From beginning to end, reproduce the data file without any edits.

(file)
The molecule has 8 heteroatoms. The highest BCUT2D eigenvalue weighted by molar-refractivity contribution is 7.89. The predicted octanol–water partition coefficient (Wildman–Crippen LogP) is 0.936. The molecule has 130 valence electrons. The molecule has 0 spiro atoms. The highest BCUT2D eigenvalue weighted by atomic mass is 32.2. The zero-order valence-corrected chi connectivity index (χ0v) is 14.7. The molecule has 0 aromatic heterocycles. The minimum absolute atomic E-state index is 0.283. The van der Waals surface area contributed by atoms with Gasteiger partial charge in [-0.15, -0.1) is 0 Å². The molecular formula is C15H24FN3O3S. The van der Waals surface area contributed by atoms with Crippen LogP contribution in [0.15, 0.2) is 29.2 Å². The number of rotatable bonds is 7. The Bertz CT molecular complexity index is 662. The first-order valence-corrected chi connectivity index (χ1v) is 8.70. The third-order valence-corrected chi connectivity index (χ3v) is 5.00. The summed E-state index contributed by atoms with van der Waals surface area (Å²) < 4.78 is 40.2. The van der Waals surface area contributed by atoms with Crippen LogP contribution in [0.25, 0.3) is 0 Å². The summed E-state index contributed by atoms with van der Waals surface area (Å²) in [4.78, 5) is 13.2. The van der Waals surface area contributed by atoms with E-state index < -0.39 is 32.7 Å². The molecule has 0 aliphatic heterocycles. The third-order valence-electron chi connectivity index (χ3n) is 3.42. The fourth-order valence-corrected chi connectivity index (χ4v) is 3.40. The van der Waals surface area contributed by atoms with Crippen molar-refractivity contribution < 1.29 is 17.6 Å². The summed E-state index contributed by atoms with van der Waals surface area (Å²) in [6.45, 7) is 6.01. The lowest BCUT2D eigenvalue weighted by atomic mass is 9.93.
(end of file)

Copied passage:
The molecule has 8 heteroatoms. The highest BCUT2D eigenvalue weighted by molar-refractivity contribution is 7.89. The predicted octanol–water partition coefficient (Wildman–Crippen LogP) is 0.936. The molecule has 130 valence electrons. The molecule has 0 spiro atoms. The highest BCUT2D eigenvalue weighted by atomic mass is 32.2. The zero-order valence-corrected chi connectivity index (χ0v) is 14.7. The molecule has 0 aromatic heterocycles. The minimum absolute atomic E-state index is 0.283. The van der Waals surface area contributed by atoms with Gasteiger partial charge in [-0.15, -0.1) is 0 Å². The molecular formula is C15H24FN3O3S. The van der Waals surface area contributed by atoms with Crippen LogP contribution in [0.15, 0.2) is 29.2 Å². The number of rotatable bonds is 7. The Bertz CT molecular complexity index is 662. The first-order valence-corrected chi connectivity index (χ1v) is 8.70. The third-order valence-corrected chi connectivity index (χ3v) is 5.00. The summed E-state index contributed by atoms with van der Waals surface area (Å²) < 4.78 is 40.2. The van der Waals surface area contributed by atoms with Crippen LogP contribution in [0.25, 0.3) is 0 Å². The summed E-state index contributed by atoms with van der Waals surface area (Å²) in [4.78, 5) is 13.2. The van der Waals surface area contributed by atoms with E-state index < -0.39 is 32.7 Å². The molecule has 0 aliphatic heterocycles. The third-order valence-electron chi connectivity index (χ3n) is 3.42. The fourth-order valence-corrected chi connectivity index (χ4v) is 3.40. The van der Waals surface area contributed by atoms with Crippen molar-refractivity contribution < 1.29 is 17.6 Å². The summed E-state index contributed by atoms with van der Waals surface area (Å²) in [6.45, 7) is 6.01. The lowest BCUT2D eigenvalue weighted by atomic mass is 9.93.